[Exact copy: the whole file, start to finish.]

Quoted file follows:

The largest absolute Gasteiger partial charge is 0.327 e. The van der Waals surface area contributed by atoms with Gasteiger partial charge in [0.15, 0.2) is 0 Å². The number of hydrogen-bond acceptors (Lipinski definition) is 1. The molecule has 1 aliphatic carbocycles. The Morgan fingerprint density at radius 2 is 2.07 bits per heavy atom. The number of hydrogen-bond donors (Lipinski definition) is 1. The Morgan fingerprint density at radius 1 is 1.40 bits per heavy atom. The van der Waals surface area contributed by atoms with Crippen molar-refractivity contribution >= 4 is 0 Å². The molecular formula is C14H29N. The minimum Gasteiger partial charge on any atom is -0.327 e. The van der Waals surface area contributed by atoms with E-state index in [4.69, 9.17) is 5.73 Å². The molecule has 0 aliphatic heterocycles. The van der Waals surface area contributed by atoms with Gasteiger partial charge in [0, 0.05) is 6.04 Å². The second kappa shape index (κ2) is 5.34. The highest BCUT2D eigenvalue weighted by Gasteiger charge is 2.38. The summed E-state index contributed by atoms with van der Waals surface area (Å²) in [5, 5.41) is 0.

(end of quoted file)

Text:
The largest absolute Gasteiger partial charge is 0.327 e. The van der Waals surface area contributed by atoms with Gasteiger partial charge in [0.15, 0.2) is 0 Å². The number of hydrogen-bond acceptors (Lipinski definition) is 1. The molecule has 1 aliphatic carbocycles. The Morgan fingerprint density at radius 2 is 2.07 bits per heavy atom. The number of hydrogen-bond donors (Lipinski definition) is 1. The Morgan fingerprint density at radius 1 is 1.40 bits per heavy atom. The van der Waals surface area contributed by atoms with Crippen molar-refractivity contribution >= 4 is 0 Å². The molecular formula is C14H29N. The minimum Gasteiger partial charge on any atom is -0.327 e. The van der Waals surface area contributed by atoms with E-state index in [4.69, 9.17) is 5.73 Å². The molecule has 0 aliphatic heterocycles. The van der Waals surface area contributed by atoms with Gasteiger partial charge in [0, 0.05) is 6.04 Å². The second kappa shape index (κ2) is 5.34. The highest BCUT2D eigenvalue weighted by Gasteiger charge is 2.38. The summed E-state index contributed by atoms with van der Waals surface area (Å²) in [5, 5.41) is 0.